The Death of the British Sit-Com?

Tags

, , , , , , , , ,

the-good-life-001

The Cast of ‘The Good Life’ the archetypal feel good British Sit-Com.

When giving the inaugural Ronnie Barker Comedy Lecture, the writer and performer Ben Elton said that the live action Sit-Com could be dead.

Some saw this as sour grapes as Elton’s last two traditional sit-coms ‘Blessed’ and ‘The Wright Way’ were both panned and never made it past the first season, and although he has bounced back somewhat with the historical farce ‘Upstart Crow’ his reputation took a real battering, especially in the wake of the mauling ‘The Wright Way’ received.

Elton did defend ‘Mrs Brown’s Boys’ which gets a critical panning but pulls in huge viewing figures. Although it is hardly a typical sit-com, along with the more middle class ‘miranda’ it’s a stand up doing their act with some characters and plot around them.

The question is what is a sit-com really?

Situation comedy is a comedy set in a situation, normally the situation is somewhat odd and a lot of the comedy is derived from that. Mostly people, and Elton included, think of ‘Dad’s Army’ as a classic sit-com. In that the situation is WW2. They are in the home guard because the country is at war. ‘It Ain’t Half Hot Mum’ and ‘​allo `allo’ also use the war as their backdrop.

However most sit-coms have a smaller situation. ‘The Good Life’ has one couple becoming self sufficient in suburbia, while their middle class neighbours look on as crops replace the lawn and goats, pigs and chickens are delivered. ‘Porridge’ follows the life of men in prison while ‘The Brittas Empire’ followed an overbearing man running a leisure centre.

Of course after ‘Seinfeld’ the move was to make shows about nothing. Not have the situation just get the comedy from everyday life. Which is half right, except that British comedies dumped the situation decades before Jerry and Larry did.

There is no overarching situation for ‘Last of the Summer Wine’ basically it’s three retirees filling time in a Yorkshire village. The Ronnie Barker vehicle ‘Open All Hours’ is set in a corner shop. In effect that is it’s situation but it is more a location, and then there is the most popular British sit-com of all time ‘Only Fools and Horses’.

Only there isn’t really a situation in ‘Only Fools…’ it’s about two brothers trying get by in South London. An exaggerated but recognisable South London, but really there isn’t an over arching situation.

Sit-Coms have also grown up, many these days have as much drama as comedy. A trend started in the 90s and that continues today. ‘Only Fools…’ is a good example of this change as it evolved into more of a drama rooted comedy during it’s long run. Ironically this shift in tone started with the episode ‘Yuppie Love’ in 1989 which also contains the most slapstick moment of the entire series when lead character Del Boy falls through an open bar hatch.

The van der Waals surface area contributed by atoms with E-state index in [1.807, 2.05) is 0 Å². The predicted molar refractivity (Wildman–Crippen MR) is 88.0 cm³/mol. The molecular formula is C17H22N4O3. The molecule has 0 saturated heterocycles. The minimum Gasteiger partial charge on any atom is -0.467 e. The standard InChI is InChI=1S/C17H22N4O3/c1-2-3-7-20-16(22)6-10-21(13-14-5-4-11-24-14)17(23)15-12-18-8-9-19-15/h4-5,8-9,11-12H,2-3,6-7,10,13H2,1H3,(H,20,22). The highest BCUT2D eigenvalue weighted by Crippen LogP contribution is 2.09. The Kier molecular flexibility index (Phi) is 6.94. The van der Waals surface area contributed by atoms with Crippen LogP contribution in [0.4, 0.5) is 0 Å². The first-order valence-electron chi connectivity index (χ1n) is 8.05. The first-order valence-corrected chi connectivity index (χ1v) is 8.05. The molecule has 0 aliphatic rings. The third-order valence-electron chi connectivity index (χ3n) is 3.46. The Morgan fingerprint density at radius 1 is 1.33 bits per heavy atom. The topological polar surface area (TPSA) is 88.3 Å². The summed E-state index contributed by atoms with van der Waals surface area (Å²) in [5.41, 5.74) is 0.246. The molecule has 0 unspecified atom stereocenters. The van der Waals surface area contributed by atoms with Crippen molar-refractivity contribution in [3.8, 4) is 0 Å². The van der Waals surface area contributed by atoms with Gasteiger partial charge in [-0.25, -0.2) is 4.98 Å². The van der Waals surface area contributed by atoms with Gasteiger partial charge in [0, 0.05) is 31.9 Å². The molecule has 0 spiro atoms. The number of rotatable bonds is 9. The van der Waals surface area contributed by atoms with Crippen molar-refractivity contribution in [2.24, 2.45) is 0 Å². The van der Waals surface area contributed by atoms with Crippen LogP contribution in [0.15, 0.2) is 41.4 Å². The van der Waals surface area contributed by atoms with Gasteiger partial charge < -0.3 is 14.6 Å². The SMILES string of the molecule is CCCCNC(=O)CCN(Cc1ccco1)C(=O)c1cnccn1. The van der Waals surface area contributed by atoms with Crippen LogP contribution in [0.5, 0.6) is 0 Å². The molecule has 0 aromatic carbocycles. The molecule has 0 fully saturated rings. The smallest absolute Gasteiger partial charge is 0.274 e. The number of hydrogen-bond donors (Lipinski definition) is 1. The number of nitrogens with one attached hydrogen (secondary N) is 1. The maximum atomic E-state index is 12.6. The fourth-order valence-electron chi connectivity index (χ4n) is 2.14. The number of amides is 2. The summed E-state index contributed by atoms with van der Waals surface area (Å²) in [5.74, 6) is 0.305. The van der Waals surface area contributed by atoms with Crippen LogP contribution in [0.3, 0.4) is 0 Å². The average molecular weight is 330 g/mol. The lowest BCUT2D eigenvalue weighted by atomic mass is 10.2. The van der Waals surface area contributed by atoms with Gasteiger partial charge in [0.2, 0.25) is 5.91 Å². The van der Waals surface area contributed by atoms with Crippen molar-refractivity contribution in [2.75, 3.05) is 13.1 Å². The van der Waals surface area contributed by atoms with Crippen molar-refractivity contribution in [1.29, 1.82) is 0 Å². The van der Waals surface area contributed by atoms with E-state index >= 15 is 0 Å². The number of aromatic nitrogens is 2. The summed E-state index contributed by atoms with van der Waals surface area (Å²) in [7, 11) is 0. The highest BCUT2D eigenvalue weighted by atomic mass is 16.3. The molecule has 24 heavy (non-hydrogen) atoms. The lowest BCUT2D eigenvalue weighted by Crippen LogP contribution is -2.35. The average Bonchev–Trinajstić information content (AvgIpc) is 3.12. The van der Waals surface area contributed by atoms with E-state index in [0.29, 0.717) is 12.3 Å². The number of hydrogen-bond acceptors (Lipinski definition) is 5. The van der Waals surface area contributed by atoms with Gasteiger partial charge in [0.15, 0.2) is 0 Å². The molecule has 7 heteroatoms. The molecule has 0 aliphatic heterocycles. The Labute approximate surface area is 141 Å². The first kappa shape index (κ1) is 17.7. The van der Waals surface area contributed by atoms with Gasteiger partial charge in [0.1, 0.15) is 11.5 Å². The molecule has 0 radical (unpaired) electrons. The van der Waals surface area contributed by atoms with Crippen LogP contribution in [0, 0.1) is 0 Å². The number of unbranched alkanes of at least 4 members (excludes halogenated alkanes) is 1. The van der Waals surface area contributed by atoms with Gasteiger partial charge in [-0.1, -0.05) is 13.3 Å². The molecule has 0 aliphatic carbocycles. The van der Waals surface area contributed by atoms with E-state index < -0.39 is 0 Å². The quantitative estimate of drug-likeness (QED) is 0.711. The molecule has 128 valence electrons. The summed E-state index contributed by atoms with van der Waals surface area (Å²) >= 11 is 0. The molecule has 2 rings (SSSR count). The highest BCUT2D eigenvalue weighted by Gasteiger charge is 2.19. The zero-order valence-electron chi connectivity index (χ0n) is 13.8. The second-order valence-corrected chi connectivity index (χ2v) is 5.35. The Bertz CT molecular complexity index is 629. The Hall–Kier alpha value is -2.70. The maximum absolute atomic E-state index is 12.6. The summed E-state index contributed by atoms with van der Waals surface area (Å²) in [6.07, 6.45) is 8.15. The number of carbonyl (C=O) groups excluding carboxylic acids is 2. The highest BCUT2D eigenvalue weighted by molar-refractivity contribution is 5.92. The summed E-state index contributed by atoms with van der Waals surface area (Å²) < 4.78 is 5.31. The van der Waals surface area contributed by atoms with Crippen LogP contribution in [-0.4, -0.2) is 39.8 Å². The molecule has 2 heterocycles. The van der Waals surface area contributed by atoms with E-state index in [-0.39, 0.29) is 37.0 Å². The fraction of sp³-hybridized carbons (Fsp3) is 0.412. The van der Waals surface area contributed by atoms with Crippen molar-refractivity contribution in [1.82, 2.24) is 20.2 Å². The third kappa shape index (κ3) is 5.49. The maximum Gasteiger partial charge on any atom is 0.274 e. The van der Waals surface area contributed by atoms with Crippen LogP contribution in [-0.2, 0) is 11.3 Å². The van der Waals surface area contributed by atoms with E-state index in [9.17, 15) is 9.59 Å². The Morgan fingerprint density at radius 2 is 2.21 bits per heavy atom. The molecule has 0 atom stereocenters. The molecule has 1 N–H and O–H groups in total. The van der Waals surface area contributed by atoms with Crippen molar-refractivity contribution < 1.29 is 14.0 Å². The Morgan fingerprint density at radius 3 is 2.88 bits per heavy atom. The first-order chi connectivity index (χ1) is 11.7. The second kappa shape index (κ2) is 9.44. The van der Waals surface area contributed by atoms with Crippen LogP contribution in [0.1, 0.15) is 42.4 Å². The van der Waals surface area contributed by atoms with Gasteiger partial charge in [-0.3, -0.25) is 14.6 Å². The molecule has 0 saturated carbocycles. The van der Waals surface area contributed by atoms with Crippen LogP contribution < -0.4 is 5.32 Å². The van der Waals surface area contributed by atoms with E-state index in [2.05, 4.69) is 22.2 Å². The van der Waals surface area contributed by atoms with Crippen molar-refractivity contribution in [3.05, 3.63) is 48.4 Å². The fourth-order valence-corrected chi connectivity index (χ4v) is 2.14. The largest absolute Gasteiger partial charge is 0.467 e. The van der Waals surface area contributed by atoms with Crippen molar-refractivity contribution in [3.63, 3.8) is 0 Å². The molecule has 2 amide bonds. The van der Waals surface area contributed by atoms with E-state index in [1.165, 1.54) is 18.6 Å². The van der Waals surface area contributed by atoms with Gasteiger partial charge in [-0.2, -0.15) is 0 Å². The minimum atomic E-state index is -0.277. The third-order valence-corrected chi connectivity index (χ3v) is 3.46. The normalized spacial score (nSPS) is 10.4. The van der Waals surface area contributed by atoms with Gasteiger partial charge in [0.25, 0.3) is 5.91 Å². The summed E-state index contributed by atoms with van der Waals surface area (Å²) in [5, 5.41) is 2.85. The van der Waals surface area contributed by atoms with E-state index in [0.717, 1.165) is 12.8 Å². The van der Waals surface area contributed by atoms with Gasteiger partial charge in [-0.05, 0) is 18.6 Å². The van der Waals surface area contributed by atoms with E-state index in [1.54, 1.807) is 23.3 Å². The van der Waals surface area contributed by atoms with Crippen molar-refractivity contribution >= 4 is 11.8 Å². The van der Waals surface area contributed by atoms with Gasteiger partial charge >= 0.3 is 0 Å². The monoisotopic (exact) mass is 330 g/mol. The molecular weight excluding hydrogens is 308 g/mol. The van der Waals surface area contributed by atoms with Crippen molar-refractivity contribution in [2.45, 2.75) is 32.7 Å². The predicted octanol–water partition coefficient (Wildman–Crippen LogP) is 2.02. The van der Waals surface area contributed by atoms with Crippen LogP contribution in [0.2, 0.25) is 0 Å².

Elton also stated that the early 80s anarchic comedy ‘The Young Ones’ wouldn’t get made today. Of course it wouldn’t, groundbreaking as it was in 1982 it hasn’t aged well and seemed dated by the early 90s. It was aimed at a youth that no longer exists. Today young writers and performers eschew the violence and swearing for character driven comedy. It’s not that ‘The Young Ones’ would be made today, it’s that today people are making something unrecognisably different.

There is also this notion that there was a golden age of sit-coms, there wasn’t as with all golden ages it never existed. The 70s may have given us ‘The Good Life’ but it also gave us ‘Love Thy Neighbour’ and while the 80s gave us ‘Only Fools and Horses’ it also gave us ‘The Mistress’.

Recently tv channel GOLD have been celebrating the work of Sir David Jason, star of ‘Only Fools and Horses’ and co star of ‘Open All Hours’. They have been showing some of his earlier shows. ‘A Sharp Intake of Breath’ and ‘Lucky Feller’ are more typical of the chaff of the late 70s sit-com so called golden age.

‘Lucky Feller’ follows the youngest son of a single parent family. Always called Shorty, his girlfriend is madly in love with his taller, older, better looking, brother. It generally puts it’s characters in silly situations and ended after one series.

‘A Sharp Intake of Breath’ is more traditional at first glance. It follows a married couple struggling to get by. It also has a cast of actors who have all gone on to bigger and better things. Alongside Sir David is Jacquline Clark who arguably at the time was the better known of the two main stars, while in supporting roles are Richard Wilson, who would go on to star as Victor Meldrew in ‘One foot in the Grave’ and Alun Armstrong now better known for his drama work, most recently ‘New Tricks’

The thing is with ‘A Sharp Intake of Breath’ that while Jason and Clark’s characters were omnipresent, Wilson and Armstrong played different characters each episode depending on what the plot demanded. It was confusing and somewhat odd. There was no real structure to the series at all. It was more like half hour long sketches with no real pay off. That it lasted two series, and that Wilson was able to find a different hairpiece for each show, is a miracle.

The sit-com isn’t dying, it’s just changing. Ten years ago no one would have said that South American style telenovelas like ‘Doctor Foster’ would be dominating British TV. For the sit-com to compete it must evolve.

Advertisements